The week in security: Turns out they really are watching you

IPv6 has been in and out of the news, but more in recently than out as the online world gears up for the protocol’s big debut in June. Network engineers contemplating their own deployments may want to consider their security practices and rolling the protocol in from the edge of the network.

Considered caution is important, particularly as it turns out IPv6 networks are being targeted by DDoS attacks. IPv6 or no, a small group of Australians is dealing with the effects of what Greens senator Scott Ludlam called “censorship” after it was revealed Parliamentarians had been blocked from accessing .info domains.

On a similar note, it turns out US government bodies such as the Department of Homeland Security are monitoring — and want help from ordinary citizens to monitor — social networking sites like Facebook, Twitter and YouTube for all sorts of bad behaviour.

Yet, even that was nothing compared to the irony of Microsoft’s Security Essentials service, which was updated and inadvertently (we assume) w arned users off accessing what it says is a dangerous malware site. The URL: Malware hysteria has become a common thread in the security industry, particularly with new paradigms like cloud computing forcing rethinks of security practices — but Blue Coat’s latest security survey suggested the baddies are getting very good at their new tricks — and fast.

Not to mention new threats from old favourites like Waledac, which is back to make another run at your login credentials. Ditto Skylock, another malware attack designed to pilfer in light of its return, it may be worth boning up on your ant -fraud knowledge (this might not be a bad idea for RSA, either, since they were quick to dismiss researchers’ findings that their RSA algorithm is flawed; researchers naturally have other opinions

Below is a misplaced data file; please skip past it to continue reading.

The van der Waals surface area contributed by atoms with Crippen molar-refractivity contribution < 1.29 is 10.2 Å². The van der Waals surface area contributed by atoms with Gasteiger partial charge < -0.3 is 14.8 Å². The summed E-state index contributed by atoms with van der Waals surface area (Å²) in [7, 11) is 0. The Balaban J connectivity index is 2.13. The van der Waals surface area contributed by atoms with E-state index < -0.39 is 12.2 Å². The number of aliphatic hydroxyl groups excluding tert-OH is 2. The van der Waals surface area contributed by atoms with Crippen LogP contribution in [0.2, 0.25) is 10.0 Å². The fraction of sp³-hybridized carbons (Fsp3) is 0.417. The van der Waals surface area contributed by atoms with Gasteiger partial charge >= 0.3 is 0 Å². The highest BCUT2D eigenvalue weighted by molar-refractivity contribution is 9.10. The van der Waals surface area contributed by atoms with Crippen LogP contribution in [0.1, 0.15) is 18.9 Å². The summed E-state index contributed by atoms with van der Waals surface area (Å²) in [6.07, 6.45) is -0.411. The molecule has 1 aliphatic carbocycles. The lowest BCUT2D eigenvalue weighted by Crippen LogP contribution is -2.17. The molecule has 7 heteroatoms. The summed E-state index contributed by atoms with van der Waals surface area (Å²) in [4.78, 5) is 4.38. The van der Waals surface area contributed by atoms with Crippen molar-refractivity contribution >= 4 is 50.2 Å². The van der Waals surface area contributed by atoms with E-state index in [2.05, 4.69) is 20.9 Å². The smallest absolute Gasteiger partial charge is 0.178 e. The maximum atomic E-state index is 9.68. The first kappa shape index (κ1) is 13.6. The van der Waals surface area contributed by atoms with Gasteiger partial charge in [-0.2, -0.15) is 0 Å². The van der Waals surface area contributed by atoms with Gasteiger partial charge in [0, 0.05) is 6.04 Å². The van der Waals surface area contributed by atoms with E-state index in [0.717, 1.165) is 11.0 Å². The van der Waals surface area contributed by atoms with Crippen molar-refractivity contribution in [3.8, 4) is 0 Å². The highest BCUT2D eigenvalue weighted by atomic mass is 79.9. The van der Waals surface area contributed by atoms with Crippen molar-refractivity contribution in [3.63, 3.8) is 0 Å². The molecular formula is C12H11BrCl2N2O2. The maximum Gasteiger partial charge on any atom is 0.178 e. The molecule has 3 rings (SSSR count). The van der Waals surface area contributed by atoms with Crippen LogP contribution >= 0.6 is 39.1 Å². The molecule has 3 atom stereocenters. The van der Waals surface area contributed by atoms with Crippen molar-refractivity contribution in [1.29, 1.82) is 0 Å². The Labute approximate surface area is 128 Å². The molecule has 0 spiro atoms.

Just to keep some perspective, CSO offered a rundown of the top 13 myths about security, as well as profiling the 15 worst security breaches of the 21st century (so far) . Given the rise of mobile commerce, however, there’s no telling how these will compare to what’s yet to come; mobile security is, one analyst has warned, already a “game-changer” for Australian telcos facing revenue challenges in other parts of the already well-serviced market.

CSO spoke with Cisco Systems’ chief security officer about what enterprises can do to fight back against the surge of malware and found that semantics may be compromising protective efforts, while hackers warned that even mobile networks may be part of the problem as it turns out they are “leaky” when it comes to personal data.


Copyright © 2012 IDG Communications, Inc.

The 10 most powerful cybersecurity companies